A defining moment

Let's say you're 43 years-old as you're reading this.

Some of you are older, some of you are younger. But if you are 43, perhaps this story is about you.

But probably not.

To pick a number, let's say you live to 80. A good life, I think we'd all agree. But your life is defined by one moment, a moment that lasts 6 seconds.

A life of 80 years, or 2,524,556,160 seconds, defined by 6.

Would you like that? Not much can really happen in 6 seconds, can it?

Oh, my, can it ever.

Mike Jones has had plenty of great moments in his life, both on and off the football field, and he certainly has a lot more to come. But on Jan. 30, 2000, when Jones wrapped up Kevin Dyson at the 1-yard line on the last play of Super Bowl XXXIV, he became an instant legend.

The Tackle.

Final score: St. Louis Rams 23, Tennessee Titans 16.

"It's great to be remembered for a great play," Jones said. "I know I was a good football player and I made a lot of plays, but if I'm defined by making the last play in the Super Bowl, that's not a bad play to be defined by."

As a result of this one play, Jones was inducted into the Missouri Sports Hall of Fame on Tuesday in Springfield.

"It's a great honor, especially since I'm a kid who grew up in Missouri," said Jones, 43, now the head coach of the Lincoln Blue Tigers.

"The state of Missouri has been unbelievable to me."

Let's talk about this play.

The Titans were down 7 with 6 seconds left and had the ball just inside the Rams' 10. Steve McNair found Dyson on a slant and he was dashing toward the end zone.

"(Dyson) thought I was going to run with the tight end but as soon as I planted, I knew I was going to come downhill at him," Jones said. "He wouldn't know what hit him.

"When I tackled him --- and I knew he was reaching for the goal line --- he fell like a tree. There was no way I was going to let go of him."

Dyson stretched toward the end zone, but his stretch ended 1 yard short.

It's still rated the No. 2 play in Super Bowl history.

"You know what? It could be worse," Jones said. "People ask me if I ever get tired of talking about the play. I tell them no, because I could have been the guy who missed the tackle."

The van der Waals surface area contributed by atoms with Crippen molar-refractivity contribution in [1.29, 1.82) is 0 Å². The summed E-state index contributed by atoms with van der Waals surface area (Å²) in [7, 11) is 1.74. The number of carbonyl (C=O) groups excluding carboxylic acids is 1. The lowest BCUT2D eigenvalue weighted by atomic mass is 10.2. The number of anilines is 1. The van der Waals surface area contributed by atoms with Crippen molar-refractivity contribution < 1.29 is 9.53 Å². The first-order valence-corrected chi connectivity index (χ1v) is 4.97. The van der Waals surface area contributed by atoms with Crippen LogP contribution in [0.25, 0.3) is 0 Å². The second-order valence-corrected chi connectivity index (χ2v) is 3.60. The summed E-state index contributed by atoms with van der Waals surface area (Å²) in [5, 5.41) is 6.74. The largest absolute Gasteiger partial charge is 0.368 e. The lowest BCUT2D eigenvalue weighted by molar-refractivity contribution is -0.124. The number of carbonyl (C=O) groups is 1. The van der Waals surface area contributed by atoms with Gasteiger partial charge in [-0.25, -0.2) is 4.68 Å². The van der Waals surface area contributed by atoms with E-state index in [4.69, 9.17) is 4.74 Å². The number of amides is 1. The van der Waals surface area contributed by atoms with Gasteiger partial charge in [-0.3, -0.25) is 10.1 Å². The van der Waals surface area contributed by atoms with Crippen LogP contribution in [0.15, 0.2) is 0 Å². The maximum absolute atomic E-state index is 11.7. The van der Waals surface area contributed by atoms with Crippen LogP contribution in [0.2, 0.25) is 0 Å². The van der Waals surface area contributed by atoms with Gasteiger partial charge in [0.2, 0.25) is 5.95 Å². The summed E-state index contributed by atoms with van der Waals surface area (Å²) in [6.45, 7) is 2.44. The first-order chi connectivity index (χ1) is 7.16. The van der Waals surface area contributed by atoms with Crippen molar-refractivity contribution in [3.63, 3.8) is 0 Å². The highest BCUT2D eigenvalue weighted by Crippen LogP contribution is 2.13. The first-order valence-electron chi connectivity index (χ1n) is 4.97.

It certainly could be worse. When you hear the name Bill Buckner, what do you think?

"It's something I did all the time, I just made a tackle," Jones said. "I was just doing my job."

Jones --- who enjoyed a solid 12-year career in the NFL with the Raiders, Rams and Steelers --- was inducted into the Missouri Hall along with Dick Vermeil, who coached that Super Bowl team, and quarterback Trent Green.

"Coach Vermeil taught me a lot about not only being a player and a coach, but being a man," Jones said. "Everybody feels the same way about him, whether you played for him in the 70's or 90's ... he teaches the same things about character and building a program."

Vermeil on Jones: "Mike gets credit for making that great tackle, and he should. You wake up at night, once in a while, and you think about that. You shake yourself.

"That was a great experience but really, I think more about the whole journey than the one game. He should get even more credit for helping us get there over a three-year period."

Green was slated to be the starter for the Rams that championship year, before he suffered a season-ending knee injury in a preseason game.

Enter Kurt Warner, who was then an unknown stock boy from a grocery store in Iowa.

"When Trent got hurt," Jones said, "we looked at Kurt and Kurt looked at us and we thought: 'Man, we're in trouble.'

"Little did we know...."

This has been a great few days for Jones, as his Blue Tigers notched their first win of the season Saturday (34-27 over Nebraska-Kearney) --- and the school's first in the MIAA since rejoining the conference last year.

"It was gratifying, it was great .... it was any adjective you want," Jones said. "Everything is better after you get a victory. Your guys walk a little faster, they work a little harder ... it's all good."

Jones is known for those few seconds of glory, but he how faces years of rebuilding a bottomed-out program.

"The program is definitely going in the right direction," he said. "We're learning how to play in a conference as tough as the MIAA --- it's the SEC of Division II football.

"The program didn't get in this shape overnight and it can't be fixed overnight."

But now, Jones can throw his Hall of Fame weight around with his players. Then again, maybe not.

"That will work," he said with a laugh, "for all of about 2 seconds."

It should work for at least 6.